The S is officially rated at 13.4 L/100 km (21 mpg Imp) in the city and 8.8 (32) on the highway, while I averaged 14.2 (20) in combined driving. During a week with the Turbo, I found that the official figures of 14.3 (20) in the city and 9.3 (30) on the highway boiled down to 15.7 (18) in my real-world travels. There’s no doubt that my higher-than-official figures might have had something to do with a heavier-than-average right foot, of course. As expected, premium fuel goes into the tank.
Handling is improved both by the massive weight loss and, optional on both of my testers, a torque vectoring system that helps glue the Cayenne into curves by giving a little extra oomph to the outside rear wheel and lightly braking the inside one. Even with its slim-down, the Cayenne still weighs more than 2,000 kilograms. Still, it doesn’t feel like it, even when taking hard corners. It’s tight and responsive, yet easy to manoeuvre in more confined spaces, such as underground parking lots. The Cayenne S also included an optional self-levelling and height-adjustable air suspension, which can be raised to get over nasty ruts when necessary and which hunkers down at higher speeds for improved stability. Although it’s highly unlikely you’ll see any on the local 4×4 off-road club’s outings, the Cayenne is well-equipped for off-road ability (at least, when it’s shod with the right tires), with locking centre and rear differentials via an easy-to-use switch on the console, and hill descent control for easing down steep grades.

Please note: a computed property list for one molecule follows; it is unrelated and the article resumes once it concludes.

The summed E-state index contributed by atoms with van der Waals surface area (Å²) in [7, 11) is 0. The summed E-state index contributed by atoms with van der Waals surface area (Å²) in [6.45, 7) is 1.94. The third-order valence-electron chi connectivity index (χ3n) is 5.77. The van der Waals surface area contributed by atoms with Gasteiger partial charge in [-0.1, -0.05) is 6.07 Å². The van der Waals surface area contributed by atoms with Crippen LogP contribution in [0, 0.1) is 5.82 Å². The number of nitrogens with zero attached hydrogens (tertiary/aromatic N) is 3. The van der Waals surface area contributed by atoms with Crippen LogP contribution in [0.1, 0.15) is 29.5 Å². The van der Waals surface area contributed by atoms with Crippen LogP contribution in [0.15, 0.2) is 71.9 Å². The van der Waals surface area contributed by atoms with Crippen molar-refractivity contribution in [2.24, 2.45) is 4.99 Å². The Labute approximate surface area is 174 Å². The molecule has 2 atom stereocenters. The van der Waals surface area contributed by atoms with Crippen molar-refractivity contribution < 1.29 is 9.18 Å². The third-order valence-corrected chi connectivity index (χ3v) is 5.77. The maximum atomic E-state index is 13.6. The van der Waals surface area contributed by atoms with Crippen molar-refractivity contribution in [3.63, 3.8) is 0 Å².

The Cayenne’s new interior borrows heavily from the Panamera, including a centre console so stuffed with buttons and toggles that you might initially feel like you’ve stepped into a small airplane. Still, it’s gorgeous, especially in the Turbo’s black interior. It takes a while to get used to all of the controls, although they are grouped intelligently, with the most commonly used ones closest at hand. Porsche traditionally puts the ignition key on the left – no pushbutton start here, and I wish other manufacturers would get over their silly fascination with the keyless variety – which moves the headlamp switch down further on the dash, where I occasionally knocked it with my knee getting into the vehicle, inadvertently turning the lights on or off.